catherine's corner


The room I shared with Courfeyrac had its disadvantages. Drafts stole in through the floorboards and around the edges of the windows that overlooked a lonely courtyard. The ceiling slanted abruptly at the end of the room, giving the place a shadowy look even in broad daylight. But it was convenient in its location, and the windowed alcove made a pleasant place to study.

I had fallen asleep there, curled up in the afternoon sunlight with my book open on my knees. When I woke it was full dark, and lamplight shone through the curtain we had hung over the alcove in the winter. A light rain was pattering against the glass. I was about to stand when I heard a spate of laughter, intermingled with a sigh, and a voice that was not Courfeyrac's said, "Cheri."

"My God, you're handsome like that."

"Like what? Damp and debauched?"


I sat up a little, carefully. Through the worn curtain I could dimly see Courfeyrac sitting on his bed, and another, slighter figure leaning against him. "You are a wretch," and with a shock I recognized Combeferre's voice.

"I've never denied it." Courfeyrac drew him close and kissed him. They clung to each other, their hands pushed through one another's hair with a strange urgency. I should have stood then, before it went farther, but I was transfixed by bewilderment.

Even from this shrouded vantage I could see how Combeferre's rain-soaked shirt clung to his shoulders, and how the light gleamed on his damp skin as Courfeyrac divested him of it. "Are you sure--" he said breathlessly.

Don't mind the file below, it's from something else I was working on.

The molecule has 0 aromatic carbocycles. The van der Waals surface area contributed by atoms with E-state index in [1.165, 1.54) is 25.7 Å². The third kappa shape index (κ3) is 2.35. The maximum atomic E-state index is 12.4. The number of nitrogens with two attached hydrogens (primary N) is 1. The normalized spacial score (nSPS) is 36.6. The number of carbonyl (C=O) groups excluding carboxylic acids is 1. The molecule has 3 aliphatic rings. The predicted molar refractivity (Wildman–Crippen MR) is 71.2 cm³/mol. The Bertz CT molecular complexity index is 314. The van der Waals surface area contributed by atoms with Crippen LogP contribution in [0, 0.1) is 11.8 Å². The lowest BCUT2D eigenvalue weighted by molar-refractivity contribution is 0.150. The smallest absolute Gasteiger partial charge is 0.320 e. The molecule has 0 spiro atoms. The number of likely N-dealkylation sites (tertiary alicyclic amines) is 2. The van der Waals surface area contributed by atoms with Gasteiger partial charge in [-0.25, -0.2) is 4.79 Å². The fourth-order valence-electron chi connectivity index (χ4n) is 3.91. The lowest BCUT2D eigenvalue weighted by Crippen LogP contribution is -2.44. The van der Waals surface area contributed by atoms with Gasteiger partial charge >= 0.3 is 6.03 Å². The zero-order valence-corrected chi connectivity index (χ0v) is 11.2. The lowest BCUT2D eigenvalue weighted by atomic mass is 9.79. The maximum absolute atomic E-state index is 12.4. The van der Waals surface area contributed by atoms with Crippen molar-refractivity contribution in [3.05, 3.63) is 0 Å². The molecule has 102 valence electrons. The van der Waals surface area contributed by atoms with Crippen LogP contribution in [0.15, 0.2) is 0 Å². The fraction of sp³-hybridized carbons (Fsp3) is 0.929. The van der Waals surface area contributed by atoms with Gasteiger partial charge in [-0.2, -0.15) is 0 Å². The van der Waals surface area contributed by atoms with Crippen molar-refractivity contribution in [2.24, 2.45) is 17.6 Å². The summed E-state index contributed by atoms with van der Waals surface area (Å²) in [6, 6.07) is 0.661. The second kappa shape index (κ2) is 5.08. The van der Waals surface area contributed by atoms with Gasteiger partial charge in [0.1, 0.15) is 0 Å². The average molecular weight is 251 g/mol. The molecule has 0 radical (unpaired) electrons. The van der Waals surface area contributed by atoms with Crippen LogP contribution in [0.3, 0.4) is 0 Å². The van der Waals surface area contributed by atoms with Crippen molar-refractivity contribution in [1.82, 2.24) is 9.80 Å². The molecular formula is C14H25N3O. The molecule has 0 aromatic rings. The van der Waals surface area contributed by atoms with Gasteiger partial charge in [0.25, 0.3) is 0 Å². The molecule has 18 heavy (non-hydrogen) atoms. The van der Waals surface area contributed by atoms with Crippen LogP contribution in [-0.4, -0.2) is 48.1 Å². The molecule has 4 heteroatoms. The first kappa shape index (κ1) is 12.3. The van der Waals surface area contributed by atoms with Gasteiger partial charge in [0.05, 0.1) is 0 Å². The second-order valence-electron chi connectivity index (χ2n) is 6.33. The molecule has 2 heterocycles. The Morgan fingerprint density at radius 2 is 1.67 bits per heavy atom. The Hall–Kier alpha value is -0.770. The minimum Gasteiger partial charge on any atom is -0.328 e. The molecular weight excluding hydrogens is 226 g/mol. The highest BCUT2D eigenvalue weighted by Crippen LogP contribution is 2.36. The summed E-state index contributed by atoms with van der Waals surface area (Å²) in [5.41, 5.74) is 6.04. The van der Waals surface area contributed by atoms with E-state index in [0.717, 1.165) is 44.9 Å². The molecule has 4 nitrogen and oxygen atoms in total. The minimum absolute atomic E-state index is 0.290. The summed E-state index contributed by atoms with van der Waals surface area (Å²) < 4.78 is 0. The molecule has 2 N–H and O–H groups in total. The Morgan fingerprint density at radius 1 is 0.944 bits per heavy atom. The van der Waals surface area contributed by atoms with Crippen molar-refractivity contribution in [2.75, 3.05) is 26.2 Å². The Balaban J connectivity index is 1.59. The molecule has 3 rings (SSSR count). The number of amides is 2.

"Enjolras? he's never home this early." Courfeyrac's voice was low and rough. "Kiss me."

It was disconcerting to see how deftly they undressed one another, hardly pausing for breath; how familiarly their hands moved on each other. How long had this been going on, that I had had no inkling? How many trysts had been kept here, in this room, perhaps in my bed -- it would be like Courfeyrac not to mind where he pushed his lover down, with that swift sure movement, and kissed him...

And could this be Combeferre, my sober, gentle friend? Stretched naked on the coverlet, one leg crooked about Courfeyrac's waist, fingers clenching his shoulder, gasping between kisses?

"God, cher," Courfeyrac said, half a sigh, and sat back on his heels. Though his back was toward me, it was clear that his caresses were having an effect. Combeferre shivered at his touch, reaching toward him.

I shut my eyes, as if that could block the sight of them from my mind. Motionless as I was, I could not shut out their sighs, the slight creaking of the bed, the sound of skin brushing skin. My face was hot with the shame they had clearly forgotten.